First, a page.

Authors are funny folks, and I don’t mean amusing (though I guess some of us do write darn good humor!) It’s hard to figure out what to give them as gifts for holidays and birthdays. You know they love to read, but you don’t know what they might already have read (Note: they have probably already read everything.) Well, gift certificates to bookstores are nice for everyone, not only writers. Just be sure to force the recipient to open a package to get to it, like everyone else has to do!
Nice notebooks are always at the top of a giver’s list, but here’s a secret: Should you ever sneak into a writer’s office or lair and peek inside one of the lovely journals lined up on their shelves (which is a terrible thing to do, and I am not suggesting you do it! But! Just saying, if you ever did!) you would find absolutely nothing on the pages. Except maybe a little note along the lines of: “Wow, this is such a nice journal – I hope I can think of something profound enough to write in it someday!”
We never use our nice notebooks! That would ruin them!
You can’t just write everyday drivel in a gorgeously bound journal – you have to write something eloquent and meaningful, immortal words you would not be ashamed to have as-yet-unborn generations discover and place in a museum, or at least make a fortune from on eBay.
The same goes for beautiful pens. Antique-looking, lacquered pens carved in the shapes of dragons or faeries are nice to collect, but writers don’t actually write with them. That would be sacrilege to the gods of lovely pens! Besides, if you are writing an average of 1,200 words an hour, fancy pens make your hand sore, and run out of ink far too quickly.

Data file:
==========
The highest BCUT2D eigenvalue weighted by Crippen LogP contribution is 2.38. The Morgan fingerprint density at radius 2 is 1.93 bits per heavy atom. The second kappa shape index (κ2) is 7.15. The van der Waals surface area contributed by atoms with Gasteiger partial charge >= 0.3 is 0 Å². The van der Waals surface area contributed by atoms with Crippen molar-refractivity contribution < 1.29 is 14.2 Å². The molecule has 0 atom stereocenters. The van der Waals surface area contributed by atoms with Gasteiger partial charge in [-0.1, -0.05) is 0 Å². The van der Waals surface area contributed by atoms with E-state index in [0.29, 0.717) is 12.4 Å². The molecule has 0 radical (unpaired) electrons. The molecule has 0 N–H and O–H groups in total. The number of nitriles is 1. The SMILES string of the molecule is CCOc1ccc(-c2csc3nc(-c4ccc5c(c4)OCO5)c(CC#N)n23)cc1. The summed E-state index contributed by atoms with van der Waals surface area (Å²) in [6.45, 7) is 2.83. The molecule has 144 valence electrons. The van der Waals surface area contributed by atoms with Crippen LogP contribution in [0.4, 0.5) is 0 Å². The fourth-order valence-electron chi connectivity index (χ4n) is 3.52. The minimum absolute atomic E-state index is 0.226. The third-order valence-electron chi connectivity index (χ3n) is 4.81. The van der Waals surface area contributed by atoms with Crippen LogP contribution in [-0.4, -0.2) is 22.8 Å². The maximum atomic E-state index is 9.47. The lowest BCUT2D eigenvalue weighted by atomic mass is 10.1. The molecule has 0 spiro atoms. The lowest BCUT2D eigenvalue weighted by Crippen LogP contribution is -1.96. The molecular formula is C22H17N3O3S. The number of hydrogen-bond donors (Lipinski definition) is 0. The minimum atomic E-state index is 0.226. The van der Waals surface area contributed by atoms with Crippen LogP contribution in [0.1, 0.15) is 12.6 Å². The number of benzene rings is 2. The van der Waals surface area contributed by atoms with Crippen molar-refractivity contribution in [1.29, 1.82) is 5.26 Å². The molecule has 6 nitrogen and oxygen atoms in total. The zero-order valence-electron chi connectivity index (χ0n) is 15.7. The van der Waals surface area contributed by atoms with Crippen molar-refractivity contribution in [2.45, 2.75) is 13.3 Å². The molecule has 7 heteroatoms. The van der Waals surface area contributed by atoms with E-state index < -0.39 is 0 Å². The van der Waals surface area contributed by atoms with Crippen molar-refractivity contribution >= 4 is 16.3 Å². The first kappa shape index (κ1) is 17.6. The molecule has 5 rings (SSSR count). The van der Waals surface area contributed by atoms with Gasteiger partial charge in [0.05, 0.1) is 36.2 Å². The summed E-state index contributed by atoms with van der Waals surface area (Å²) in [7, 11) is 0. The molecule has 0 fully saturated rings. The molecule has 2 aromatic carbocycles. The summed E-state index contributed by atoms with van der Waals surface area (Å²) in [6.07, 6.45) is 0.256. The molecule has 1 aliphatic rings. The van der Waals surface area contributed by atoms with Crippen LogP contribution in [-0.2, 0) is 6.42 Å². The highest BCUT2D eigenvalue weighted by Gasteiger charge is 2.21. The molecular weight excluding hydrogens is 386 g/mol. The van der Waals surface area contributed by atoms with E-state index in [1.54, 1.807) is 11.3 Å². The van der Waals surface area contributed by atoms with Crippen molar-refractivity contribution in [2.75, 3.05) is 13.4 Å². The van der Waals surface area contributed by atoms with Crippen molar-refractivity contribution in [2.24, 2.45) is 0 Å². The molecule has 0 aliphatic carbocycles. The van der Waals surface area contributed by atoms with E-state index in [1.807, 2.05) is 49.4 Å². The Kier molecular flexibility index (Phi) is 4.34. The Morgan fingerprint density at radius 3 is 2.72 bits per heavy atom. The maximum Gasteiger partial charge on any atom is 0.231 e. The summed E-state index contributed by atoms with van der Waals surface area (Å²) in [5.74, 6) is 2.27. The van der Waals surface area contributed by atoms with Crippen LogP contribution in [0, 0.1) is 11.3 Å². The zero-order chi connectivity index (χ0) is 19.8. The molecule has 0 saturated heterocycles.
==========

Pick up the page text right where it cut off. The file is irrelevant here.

An internet search on “what to give a writer for Christmas” will turn up everything from computer bags to herbal tea to socks with famous literary quotes on them. Admittedly, these things are nice (I for one can never own enough socks!) Many of these lists also include mugs with snarky or inspiring quotes about writing. Authors do use these. I am almost as addicted to mugs as I am to socks.
Staff to take care of all the daily interruptions so they can just write for a dodgammed change would also be appreciated by your favorite writer. But if you can’t afford that, there is one very special thing you can give them that is pretty much free.
Writers want reviews!
Preferably good reviews, but even bad ones help.
It only takes a few minutes – less time than it takes to fill up your internet shopping cart, and since you’re already there anyway, why not stop and review one of your beloved author’s books? Heck, you can even perform a random act of holiday kindness and review the book of an author who’s a total stranger to you! Reviews help books rise in the “Recommended” lists, and thereby enable the the author to sell more copies.
Doing this is also a gift to readers, because it helps people find books they might enjoy reading.
Because in the end (and in the beginning, for that matter,) what authors really want is more readers.
The question gets percolated around Twitter all the time: Do you consider yourself to be an author, or merely a writer?
Here’s the thing: it’s not open for debate. The definitions of the words “author” and “writer” are about as clear and precise as the definitions of words like horse, pen, or coffee (she said, looking around the room for objects with clear-cut definitions.)